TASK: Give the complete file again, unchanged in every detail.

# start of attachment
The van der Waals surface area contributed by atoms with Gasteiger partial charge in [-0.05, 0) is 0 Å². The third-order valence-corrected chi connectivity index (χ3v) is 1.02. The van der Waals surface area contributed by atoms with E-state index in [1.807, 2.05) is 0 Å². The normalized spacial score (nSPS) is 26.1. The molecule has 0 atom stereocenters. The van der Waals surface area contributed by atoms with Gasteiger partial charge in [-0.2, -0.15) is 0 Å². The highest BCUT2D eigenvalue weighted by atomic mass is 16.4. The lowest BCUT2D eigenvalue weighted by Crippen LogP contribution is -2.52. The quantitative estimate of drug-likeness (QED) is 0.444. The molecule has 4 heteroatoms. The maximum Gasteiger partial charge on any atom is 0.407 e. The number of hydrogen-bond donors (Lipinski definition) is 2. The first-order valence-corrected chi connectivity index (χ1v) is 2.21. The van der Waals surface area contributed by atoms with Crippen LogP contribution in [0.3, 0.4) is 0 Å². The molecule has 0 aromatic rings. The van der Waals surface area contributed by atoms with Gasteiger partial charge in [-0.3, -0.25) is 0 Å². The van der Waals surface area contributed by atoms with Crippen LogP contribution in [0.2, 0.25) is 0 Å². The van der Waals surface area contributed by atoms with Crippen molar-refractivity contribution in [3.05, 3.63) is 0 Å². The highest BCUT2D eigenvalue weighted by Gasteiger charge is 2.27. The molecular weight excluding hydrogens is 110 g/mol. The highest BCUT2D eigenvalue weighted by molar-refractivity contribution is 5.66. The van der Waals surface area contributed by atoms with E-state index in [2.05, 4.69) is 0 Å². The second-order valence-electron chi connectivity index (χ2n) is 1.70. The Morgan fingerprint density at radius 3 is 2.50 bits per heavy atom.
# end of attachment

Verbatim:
The van der Waals surface area contributed by atoms with Gasteiger partial charge in [-0.05, 0) is 0 Å². The third-order valence-corrected chi connectivity index (χ3v) is 1.02. The van der Waals surface area contributed by atoms with E-state index in [1.807, 2.05) is 0 Å². The normalized spacial score (nSPS) is 26.1. The molecule has 0 atom stereocenters. The van der Waals surface area contributed by atoms with Gasteiger partial charge in [-0.2, -0.15) is 0 Å². The highest BCUT2D eigenvalue weighted by atomic mass is 16.4. The lowest BCUT2D eigenvalue weighted by Crippen LogP contribution is -2.52. The quantitative estimate of drug-likeness (QED) is 0.444. The molecule has 4 heteroatoms. The maximum Gasteiger partial charge on any atom is 0.407 e. The number of hydrogen-bond donors (Lipinski definition) is 2. The first-order valence-corrected chi connectivity index (χ1v) is 2.21. The van der Waals surface area contributed by atoms with Crippen LogP contribution in [0.3, 0.4) is 0 Å². The molecule has 0 aromatic rings. The van der Waals surface area contributed by atoms with Gasteiger partial charge in [-0.3, -0.25) is 0 Å². The van der Waals surface area contributed by atoms with Crippen LogP contribution in [0.2, 0.25) is 0 Å². The van der Waals surface area contributed by atoms with Crippen molar-refractivity contribution in [3.05, 3.63) is 0 Å². The highest BCUT2D eigenvalue weighted by Gasteiger charge is 2.27. The molecular weight excluding hydrogens is 110 g/mol. The highest BCUT2D eigenvalue weighted by molar-refractivity contribution is 5.66. The van der Waals surface area contributed by atoms with E-state index in [2.05, 4.69) is 0 Å². The second-order valence-electron chi connectivity index (χ2n) is 1.70. The Morgan fingerprint density at radius 3 is 2.50 bits per heavy atom.